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(023) 8059 5876
Email:
J.R.Hunt@soton.ac.uk

Dr Jonathan Hunt 

Lecturer in Modern Global History, Admissions Team,Social Media Officer

Dr Jonathan Hunt's photo

Dr Jonathan Hunt is a Lecturer in Modern Global History at the University of Southampton.

I study the history of U.S. foreign policy and international relations since 1945. I am from Austin, Texas, and earned my BA and PhD at the University of Texas at Austin. Before coming to Southampton, I was a fellow at Stanford University and RAND Corporation (a think tank in Washington, D.C.), and a visiting lecturer at Emory University. During my research leave (September 2018 – January 2019), I am a visiting scholar at the Davis Center for Russian and Eurasian Studies at Harvard University and an associate visiting research fellow at the Rothermere American Institute at the University of Oxford.

H-Commons profile

Research interests

My research interests comprehend the history of nuclear weapons and power; the global Cold War; decolonization; U.S. foreign policy; U.S. political, social, and cultural history; and the history of capitalism.

My first book, Atomic Reaction: The Spread of Nuclear Weapons and America’s New Global Mission, 1945-1970, rewrites the history of nuclear power from the Manhattan Project to the 1968 Treaty on the Non-Proliferation of Nuclear Weapons (NPT) as a story of superpower condominium and postcolonial politics. As nuclear science, technology, and knowledge spread across the globe, the United States and the Soviet Union worked to shut the nuclear club’s door to new members. Latin American, African, Asian, and Middle Eastern countries played central roles in this undertaking, illustrating the strength of globalization and regulation (versus the U.S.-Soviet arms race) in nuclear affairs since 1949, the promise and limits of postcolonial ideas of sovereign equality and economic development, and the importance of the global nuclear nonproliferation regime with its implicit authorization of pre-emptive war to international security since the Vietnam War.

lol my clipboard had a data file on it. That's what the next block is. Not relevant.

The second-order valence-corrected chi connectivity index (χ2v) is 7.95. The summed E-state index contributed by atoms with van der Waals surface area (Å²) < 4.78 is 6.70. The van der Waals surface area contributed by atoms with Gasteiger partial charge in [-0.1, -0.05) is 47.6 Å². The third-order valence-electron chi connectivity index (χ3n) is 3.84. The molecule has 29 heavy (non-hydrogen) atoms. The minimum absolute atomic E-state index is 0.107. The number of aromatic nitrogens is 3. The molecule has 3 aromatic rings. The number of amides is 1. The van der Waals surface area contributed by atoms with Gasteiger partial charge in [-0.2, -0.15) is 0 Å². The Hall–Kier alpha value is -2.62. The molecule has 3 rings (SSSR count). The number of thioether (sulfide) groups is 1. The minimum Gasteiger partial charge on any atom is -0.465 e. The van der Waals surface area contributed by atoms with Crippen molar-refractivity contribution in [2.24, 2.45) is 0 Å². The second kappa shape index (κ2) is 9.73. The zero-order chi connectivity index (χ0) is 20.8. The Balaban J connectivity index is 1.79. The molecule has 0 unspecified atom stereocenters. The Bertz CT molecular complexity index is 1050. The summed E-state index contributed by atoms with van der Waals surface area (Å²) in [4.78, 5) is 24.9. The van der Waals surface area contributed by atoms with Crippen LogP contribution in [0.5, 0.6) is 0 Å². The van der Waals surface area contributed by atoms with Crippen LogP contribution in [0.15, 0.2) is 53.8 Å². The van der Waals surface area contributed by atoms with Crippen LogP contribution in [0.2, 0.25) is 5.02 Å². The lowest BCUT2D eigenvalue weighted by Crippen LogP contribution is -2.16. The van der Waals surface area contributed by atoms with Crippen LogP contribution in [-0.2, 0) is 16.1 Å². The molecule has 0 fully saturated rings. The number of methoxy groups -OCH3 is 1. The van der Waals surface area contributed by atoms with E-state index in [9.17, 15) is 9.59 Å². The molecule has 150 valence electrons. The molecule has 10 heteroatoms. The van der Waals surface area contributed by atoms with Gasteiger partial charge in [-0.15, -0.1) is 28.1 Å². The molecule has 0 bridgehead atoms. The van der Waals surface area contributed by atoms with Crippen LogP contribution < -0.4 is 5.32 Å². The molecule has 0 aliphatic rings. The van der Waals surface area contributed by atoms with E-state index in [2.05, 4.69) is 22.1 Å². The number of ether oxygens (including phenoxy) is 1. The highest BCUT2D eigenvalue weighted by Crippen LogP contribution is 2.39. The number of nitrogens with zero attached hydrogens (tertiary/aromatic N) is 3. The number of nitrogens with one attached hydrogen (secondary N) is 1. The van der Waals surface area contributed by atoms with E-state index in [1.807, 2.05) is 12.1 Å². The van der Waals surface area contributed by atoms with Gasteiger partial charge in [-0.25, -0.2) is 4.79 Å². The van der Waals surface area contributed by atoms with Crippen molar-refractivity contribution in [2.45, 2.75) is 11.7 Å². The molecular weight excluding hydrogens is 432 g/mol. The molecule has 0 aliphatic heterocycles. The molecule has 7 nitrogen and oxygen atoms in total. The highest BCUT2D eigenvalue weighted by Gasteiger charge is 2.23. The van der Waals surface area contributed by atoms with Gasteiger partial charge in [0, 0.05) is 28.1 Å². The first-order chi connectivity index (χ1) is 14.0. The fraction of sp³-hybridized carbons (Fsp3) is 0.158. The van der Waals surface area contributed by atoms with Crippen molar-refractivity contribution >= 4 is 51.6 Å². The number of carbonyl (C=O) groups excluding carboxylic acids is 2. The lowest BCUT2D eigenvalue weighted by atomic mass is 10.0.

I have also written about the origins of nuclear abolition in humanitarian efforts to illegalize the use or possession of atomic weapons in the run-up to the 1949 Geneva Conventions, and nuclear arms control and superpower summitry between U.S. President Ronald Reagan and Soviet Premier Mikhail Gorbachev. I am co-editing a volume on international history in the Reagan years for Cornell University Press, The Reagan Moment: The Cold War and Beyond, with Simon Miles of Duke University. And I have also published various op-eds, analytic pieces, and historical writing for the Bulletin of the Atomic Scientists, The National Interest, The Huffington Post, Foreign Policy, and The Atlantic (online).

My second project is an international history of the ‘long 1980s’ from the Iranian Revolution to Soviet Union’s collapse, ‘Creative Destruction: The American Market State and the New World Order, 1979-1991’. Together, Jimmy Carter, Ronald Reagan, and George H. W. Bush administrations all backed the global expansion of financial capitalism that would conquer Eurasia by the early 1990s. By interweaving the history of international relations with those of transnational capital and regional economics (the military industry in America’s Sunbelt, financial services in New York, London, and Hong Kong; and electronics in Taipei and Seoul) – I hope to fashion a new interpretation of U.S. foreign policy and global history, as permeable, winner-take-all market states supplanted fiscal-military states, bringing the Cold War to a peaceful end and setting in motion the progressive neoliberal crisis of our day.

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Book Chapters

Review

I welcome inquiries from graduate students interested in studying the social, economic, diplomatic, political, and geopolitical history of the twentieth-century world with a focus on U.S. foreign relations, international relations, and transnational society, particular on subjects related to nuclear power, environmental history, political culture, and political economy.

I currently teach, or help teach, the following undergraduate and MA modules:

HIST1171 Reagan’s America: Capitalism and Cold War

HIST2110 The Global Cold War

HIST3218 Nuclear War and Peace, Part I (taught by Alex Ferguson in 2018/19)

HIST3219 Nuclear War and Peace, Part II (taught by Alex Ferguson in 2018/19)

HIST6123 New Approaches to American History

Dr Jonathan Hunt
Building 65 Faculty of Arts and Humanities University of Southampton Avenue Campus Highfield Southampton SO17 1BF United Kingdom

Room Number: 65/2063

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